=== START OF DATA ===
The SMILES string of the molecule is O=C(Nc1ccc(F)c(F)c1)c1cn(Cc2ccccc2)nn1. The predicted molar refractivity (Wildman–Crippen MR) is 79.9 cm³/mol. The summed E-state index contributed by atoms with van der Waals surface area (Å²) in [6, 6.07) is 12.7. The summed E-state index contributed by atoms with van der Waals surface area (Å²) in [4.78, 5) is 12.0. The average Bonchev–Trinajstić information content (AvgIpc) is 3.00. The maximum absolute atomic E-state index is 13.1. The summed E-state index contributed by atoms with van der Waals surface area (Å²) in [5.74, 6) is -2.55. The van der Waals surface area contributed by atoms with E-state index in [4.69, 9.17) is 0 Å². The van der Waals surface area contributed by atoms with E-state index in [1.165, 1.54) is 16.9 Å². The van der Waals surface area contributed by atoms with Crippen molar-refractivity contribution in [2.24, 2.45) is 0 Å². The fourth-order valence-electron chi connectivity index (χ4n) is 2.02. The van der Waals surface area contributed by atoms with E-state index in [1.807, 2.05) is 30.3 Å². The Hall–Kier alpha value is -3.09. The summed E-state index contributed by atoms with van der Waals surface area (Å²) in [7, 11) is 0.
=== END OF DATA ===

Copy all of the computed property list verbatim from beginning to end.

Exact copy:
The SMILES string of the molecule is O=C(Nc1ccc(F)c(F)c1)c1cn(Cc2ccccc2)nn1. The predicted molar refractivity (Wildman–Crippen MR) is 79.9 cm³/mol. The summed E-state index contributed by atoms with van der Waals surface area (Å²) in [6, 6.07) is 12.7. The summed E-state index contributed by atoms with van der Waals surface area (Å²) in [4.78, 5) is 12.0. The average Bonchev–Trinajstić information content (AvgIpc) is 3.00. The maximum absolute atomic E-state index is 13.1. The summed E-state index contributed by atoms with van der Waals surface area (Å²) in [5.74, 6) is -2.55. The van der Waals surface area contributed by atoms with E-state index in [4.69, 9.17) is 0 Å². The van der Waals surface area contributed by atoms with E-state index in [1.165, 1.54) is 16.9 Å². The van der Waals surface area contributed by atoms with Crippen molar-refractivity contribution in [2.24, 2.45) is 0 Å². The fourth-order valence-electron chi connectivity index (χ4n) is 2.02. The van der Waals surface area contributed by atoms with E-state index in [1.807, 2.05) is 30.3 Å². The Hall–Kier alpha value is -3.09. The summed E-state index contributed by atoms with van der Waals surface area (Å²) in [7, 11) is 0.